Mayo Clinic infectious diseases physician aids fellow passenger during in-flight medical emergency

With the help of a nurse and EMT on board, Aditya Shah, MD, a fellow in infectious diseases at Rochester, Minn.-based Mayo Clinic, was flying to Minneapolis when he aided a fellow passenger who started feeling intense pain in his eye during the flight.

Margaret Shields and her husband, Jim Rogers, were returning home from London, when Mr. Rogers complained of the severe pain in his right eye. The pain quickly intensified, and Mr. Rogers doubted whether he could survive the six-hour flight to Minneapolis. "I went up to the nearest flight attendant and said we needed immediate medical attention," Ms. Shields said.

"When I heard the [overhead] announcement, I immediately went up to the front of the plane to see what was going on," said Dr. Shah. "[Mr. Rogers] was wearing an eyepatch over the eye, and as soon as I took that off to see what was going on, blood started spurting out."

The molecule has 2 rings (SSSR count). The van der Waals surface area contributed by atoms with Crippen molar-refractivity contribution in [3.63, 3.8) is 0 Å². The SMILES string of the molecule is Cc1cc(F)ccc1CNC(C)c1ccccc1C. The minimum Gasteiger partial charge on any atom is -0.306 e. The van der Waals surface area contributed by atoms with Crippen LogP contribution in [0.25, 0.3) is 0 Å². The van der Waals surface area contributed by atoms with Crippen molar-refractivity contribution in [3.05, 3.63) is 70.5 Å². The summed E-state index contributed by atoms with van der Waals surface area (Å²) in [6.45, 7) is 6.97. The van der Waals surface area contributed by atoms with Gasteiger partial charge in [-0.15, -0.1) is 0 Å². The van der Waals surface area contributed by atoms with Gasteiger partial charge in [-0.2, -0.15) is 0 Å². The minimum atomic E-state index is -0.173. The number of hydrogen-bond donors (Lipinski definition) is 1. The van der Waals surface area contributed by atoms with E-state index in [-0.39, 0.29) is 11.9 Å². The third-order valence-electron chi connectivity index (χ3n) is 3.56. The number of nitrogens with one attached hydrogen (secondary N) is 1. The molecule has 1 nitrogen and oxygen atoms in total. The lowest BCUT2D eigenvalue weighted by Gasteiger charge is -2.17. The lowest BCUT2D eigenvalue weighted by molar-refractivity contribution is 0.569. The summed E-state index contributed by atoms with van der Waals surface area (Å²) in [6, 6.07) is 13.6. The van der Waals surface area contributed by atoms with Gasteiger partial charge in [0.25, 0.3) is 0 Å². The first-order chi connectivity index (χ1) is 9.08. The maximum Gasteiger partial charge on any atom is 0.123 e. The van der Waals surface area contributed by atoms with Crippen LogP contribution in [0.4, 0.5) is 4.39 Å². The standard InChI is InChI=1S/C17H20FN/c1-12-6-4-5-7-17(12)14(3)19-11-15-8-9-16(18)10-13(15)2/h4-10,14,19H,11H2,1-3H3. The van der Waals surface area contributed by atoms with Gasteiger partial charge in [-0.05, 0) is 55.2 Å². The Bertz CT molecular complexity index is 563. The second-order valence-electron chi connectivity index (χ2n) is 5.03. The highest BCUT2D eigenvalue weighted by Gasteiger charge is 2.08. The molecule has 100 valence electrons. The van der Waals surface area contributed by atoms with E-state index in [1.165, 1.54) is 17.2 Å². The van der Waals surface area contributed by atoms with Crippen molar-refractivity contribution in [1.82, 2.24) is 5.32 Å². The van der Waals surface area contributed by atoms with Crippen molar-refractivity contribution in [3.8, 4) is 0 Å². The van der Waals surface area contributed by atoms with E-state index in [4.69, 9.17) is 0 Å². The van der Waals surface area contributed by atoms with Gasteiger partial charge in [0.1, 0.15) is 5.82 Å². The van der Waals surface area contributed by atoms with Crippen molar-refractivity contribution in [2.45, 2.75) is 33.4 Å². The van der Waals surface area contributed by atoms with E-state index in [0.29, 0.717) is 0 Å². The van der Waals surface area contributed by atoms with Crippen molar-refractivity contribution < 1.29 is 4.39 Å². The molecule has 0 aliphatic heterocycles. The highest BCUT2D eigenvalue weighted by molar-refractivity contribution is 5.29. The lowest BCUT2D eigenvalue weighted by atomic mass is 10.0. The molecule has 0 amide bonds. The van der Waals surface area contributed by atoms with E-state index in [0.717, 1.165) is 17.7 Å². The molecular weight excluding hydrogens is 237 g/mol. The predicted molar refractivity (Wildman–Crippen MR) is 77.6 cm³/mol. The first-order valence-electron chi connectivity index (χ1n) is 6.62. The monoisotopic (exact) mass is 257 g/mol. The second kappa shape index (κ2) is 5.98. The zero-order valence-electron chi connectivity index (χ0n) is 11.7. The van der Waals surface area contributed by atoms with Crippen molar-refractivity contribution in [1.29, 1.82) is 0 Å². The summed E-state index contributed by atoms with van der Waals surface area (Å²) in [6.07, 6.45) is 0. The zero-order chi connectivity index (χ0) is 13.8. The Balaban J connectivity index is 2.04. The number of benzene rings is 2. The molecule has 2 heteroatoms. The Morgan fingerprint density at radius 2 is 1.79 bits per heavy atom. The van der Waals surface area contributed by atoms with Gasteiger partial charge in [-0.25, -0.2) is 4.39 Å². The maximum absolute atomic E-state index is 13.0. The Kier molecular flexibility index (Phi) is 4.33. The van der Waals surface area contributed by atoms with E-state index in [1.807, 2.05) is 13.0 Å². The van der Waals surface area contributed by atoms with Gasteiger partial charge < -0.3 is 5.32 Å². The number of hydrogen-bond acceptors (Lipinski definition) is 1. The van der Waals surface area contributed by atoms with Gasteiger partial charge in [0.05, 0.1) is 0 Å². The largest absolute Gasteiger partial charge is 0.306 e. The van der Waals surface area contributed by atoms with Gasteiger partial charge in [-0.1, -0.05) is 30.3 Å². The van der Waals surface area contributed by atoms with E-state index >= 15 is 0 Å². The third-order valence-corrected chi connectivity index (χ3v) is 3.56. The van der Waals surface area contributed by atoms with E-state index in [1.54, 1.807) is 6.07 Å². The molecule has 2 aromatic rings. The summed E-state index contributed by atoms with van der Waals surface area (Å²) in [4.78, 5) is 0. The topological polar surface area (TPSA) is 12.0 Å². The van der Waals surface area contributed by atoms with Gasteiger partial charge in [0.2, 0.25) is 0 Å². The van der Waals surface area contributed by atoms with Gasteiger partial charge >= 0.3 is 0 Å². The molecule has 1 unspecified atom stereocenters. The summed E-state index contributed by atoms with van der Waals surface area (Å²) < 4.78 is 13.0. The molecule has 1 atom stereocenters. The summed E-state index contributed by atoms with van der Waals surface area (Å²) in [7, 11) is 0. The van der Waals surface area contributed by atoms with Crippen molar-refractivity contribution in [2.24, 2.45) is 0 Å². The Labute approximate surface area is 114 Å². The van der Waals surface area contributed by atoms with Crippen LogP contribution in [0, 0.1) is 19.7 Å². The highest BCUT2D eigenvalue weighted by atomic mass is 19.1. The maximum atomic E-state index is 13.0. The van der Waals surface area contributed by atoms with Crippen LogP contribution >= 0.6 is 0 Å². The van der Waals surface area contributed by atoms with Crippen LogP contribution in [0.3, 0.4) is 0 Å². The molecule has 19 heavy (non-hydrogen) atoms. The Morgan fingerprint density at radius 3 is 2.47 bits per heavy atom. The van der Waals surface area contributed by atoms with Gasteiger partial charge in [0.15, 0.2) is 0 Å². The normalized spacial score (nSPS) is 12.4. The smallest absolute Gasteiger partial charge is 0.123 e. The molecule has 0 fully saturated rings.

Two other passengers also came to his aid, including a retired nurse and an EMT. "They helped me check [Mr. Rogers'] blood pressure, which was extremely high," Dr. Shah said. After examining him more closely, Dr. Shah said Mr. Rogers appeared to have a tear in his right cornea, causing him to bleed profusely.

The in-flight medical trio lowered Mr. Rogers' blood pressure using blood pressure medication from another passenger and worked with on-ground medical support staff to come up with an emergency treatment plan before making an emergency landing in Shannon, Ireland. Dr. Shah made a new eyepatch and icepack for Mr. Rogers using gauze and a Ziploc bag.

When the plane landed in Ireland, an ambulance transported Mr. Rogers and his wife to the closest hospital, where he received a temporary surgical repair to his eye. "Words cannot express our gratitude," Ms. Shields said. "Without [the medical team on the plane], I'm not sure if my husband, or his eye, would have survived."

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